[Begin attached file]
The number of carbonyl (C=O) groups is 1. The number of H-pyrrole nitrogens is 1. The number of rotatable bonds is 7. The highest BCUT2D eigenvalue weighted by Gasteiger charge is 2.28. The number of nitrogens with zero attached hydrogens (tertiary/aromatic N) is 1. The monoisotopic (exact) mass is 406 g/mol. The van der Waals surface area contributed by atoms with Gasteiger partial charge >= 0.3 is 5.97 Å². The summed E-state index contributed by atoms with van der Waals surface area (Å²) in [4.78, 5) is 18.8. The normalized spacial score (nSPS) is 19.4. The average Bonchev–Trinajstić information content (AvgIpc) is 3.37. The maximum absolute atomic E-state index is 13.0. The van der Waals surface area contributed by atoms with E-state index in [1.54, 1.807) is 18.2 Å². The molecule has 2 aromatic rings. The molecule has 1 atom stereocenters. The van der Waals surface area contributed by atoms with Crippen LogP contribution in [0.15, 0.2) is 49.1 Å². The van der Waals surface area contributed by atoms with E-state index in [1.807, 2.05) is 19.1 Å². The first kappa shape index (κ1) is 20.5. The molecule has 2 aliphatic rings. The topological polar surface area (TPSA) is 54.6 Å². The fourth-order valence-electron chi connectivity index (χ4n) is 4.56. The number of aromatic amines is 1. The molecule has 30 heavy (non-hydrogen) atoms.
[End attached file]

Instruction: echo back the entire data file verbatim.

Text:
The number of carbonyl (C=O) groups is 1. The number of H-pyrrole nitrogens is 1. The number of rotatable bonds is 7. The highest BCUT2D eigenvalue weighted by Gasteiger charge is 2.28. The number of nitrogens with zero attached hydrogens (tertiary/aromatic N) is 1. The monoisotopic (exact) mass is 406 g/mol. The van der Waals surface area contributed by atoms with Gasteiger partial charge >= 0.3 is 5.97 Å². The summed E-state index contributed by atoms with van der Waals surface area (Å²) in [4.78, 5) is 18.8. The normalized spacial score (nSPS) is 19.4. The average Bonchev–Trinajstić information content (AvgIpc) is 3.37. The maximum absolute atomic E-state index is 13.0. The van der Waals surface area contributed by atoms with E-state index in [1.54, 1.807) is 18.2 Å². The molecule has 2 aromatic rings. The molecule has 1 atom stereocenters. The van der Waals surface area contributed by atoms with Crippen LogP contribution in [0.15, 0.2) is 49.1 Å². The van der Waals surface area contributed by atoms with E-state index in [1.807, 2.05) is 19.1 Å². The first kappa shape index (κ1) is 20.5. The molecule has 2 aliphatic rings. The topological polar surface area (TPSA) is 54.6 Å². The fourth-order valence-electron chi connectivity index (χ4n) is 4.56. The number of aromatic amines is 1. The molecule has 30 heavy (non-hydrogen) atoms.